‘Eco-Discovery Tour’ rolls into Glenwood Springs | AspenTimes.com

‘Eco-Discovery Tour’ rolls into Glenwood Springs

John Colson
Glenwood Springs correspondent
Aspen, CO Colorado

John Colson/Post IndependentJohn Byfield and Kate Heber enjoy the coziness of their environmentally friendly 1962 Airstream Flying Cloud. The couple will be in the parking lot outside the Enviro Textiles shop, at 3214 Grand Ave. Thursday.

GLENWOOD SPRINGS – An Oregon couple wants to show locals how to sharply reduce one’s “carbon footprint” while traveling around the United States and stopping here and there to visit old friends, educate anyone interested in their story and to make new friends.

And they are hoping locals will visit the parking lot outside the Enviro Textiles shop, at 3214 Grand Ave., to check out their 1962 Airstream Flying Cloud, which will be parked there all day Thursday.

The 22-foot trailer is equipped with photovoltaic panels to power the trailer’s 12-volt electrical system, a composting toilet, low-flow water devices and other eco-friendly accouterments, all pulled by a gas-fueled Chevrolet truck that is the only non-ecological aspect of what has been named “The Flying Cloud Eco-Discovery Tour.”

John Byfield and Kate Heber, both 56, had a five-year-old business making what Byfield termed ” eco-friendly furniture” in Bend, Oregon, when the economy started to tank last year.

They sold their business, and while casting about for something different to do with their lives, hit upon the idea of remodeling an old Airstream with environmentally friendly materials and touring the country to encourage others to live a more “green” lifestyle.

With the help of a few sponsoring companies that either donated materials or gave big discounts, the two spent seven months reoutfitting the trailer and christened it “Doris Mae” in honor of Kate’s late mother.

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“Part of our journey to recycle was to keep something like this alive,” said Byfield, referring to the trailer, which now boasts U.S. grown cork floors; wall paneling made of kirei – a waste product from the sorghum plant used to make molasses – with bamboo face-frames on the cupboard doors; countertops called “marinoleum,” made from natural oils; and high-efficiency appliances that run on propane or electricity.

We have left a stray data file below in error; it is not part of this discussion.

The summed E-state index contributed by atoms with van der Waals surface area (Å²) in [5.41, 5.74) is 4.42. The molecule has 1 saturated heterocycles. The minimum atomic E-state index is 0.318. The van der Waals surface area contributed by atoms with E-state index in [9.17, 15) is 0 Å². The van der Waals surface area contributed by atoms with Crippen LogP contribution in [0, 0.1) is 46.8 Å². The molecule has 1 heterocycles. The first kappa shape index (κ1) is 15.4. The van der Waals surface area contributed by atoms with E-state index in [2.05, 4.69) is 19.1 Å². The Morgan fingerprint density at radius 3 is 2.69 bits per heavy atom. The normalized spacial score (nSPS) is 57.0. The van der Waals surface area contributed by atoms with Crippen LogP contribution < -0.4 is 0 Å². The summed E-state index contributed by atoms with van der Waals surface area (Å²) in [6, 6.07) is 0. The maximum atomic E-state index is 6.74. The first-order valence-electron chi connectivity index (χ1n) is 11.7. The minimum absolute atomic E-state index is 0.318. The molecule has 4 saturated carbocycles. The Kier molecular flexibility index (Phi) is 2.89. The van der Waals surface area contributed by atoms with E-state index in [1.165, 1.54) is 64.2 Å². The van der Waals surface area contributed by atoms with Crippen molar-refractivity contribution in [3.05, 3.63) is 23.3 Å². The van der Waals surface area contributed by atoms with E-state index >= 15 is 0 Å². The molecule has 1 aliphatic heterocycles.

‘We don’t plug in, ever,” Byfield explained. “The option of living on solar is very possible in this kind of space,” meaning the tight confines of the trailer.

“In an age of McMansions, we’re living in 160 square feet,” he beamed.

Byfield said the couple uses an average of five gallons of water per day, including showers and cooking, and noted that “the average family uses hundreds of gallons.”

Starting out on July 2, they have been in several states and are planning to stay on the road for what Heber called an “indefinite” tour. Bound by no itinerary, they get suggestions about where to go next from the people they meet. Their stop at Enviro Textiles was to visit the founder of the business, Barbara Filippone, who supplied them with textiles for their business.

The trip has yielded some unexpected results, Byfield said.

For example, in Missoula, Montana, where they anticipated some hostility from the conservative locals, “We had a lot of ranchers and farmers and good ol’ boys, and they really had a blast,” examining different eco-friendly applications that they could use back on the ranch.

“People everywhere are starting to think about it,” Byfield said. “And that’s the goal of this tour, to get people thinking about it.”

To learn more about the tour, go to the website at http://www.ecodiscoverytour.com. The couple also maintains a blog that can be found through the website, detailing the stops they have made along the way.


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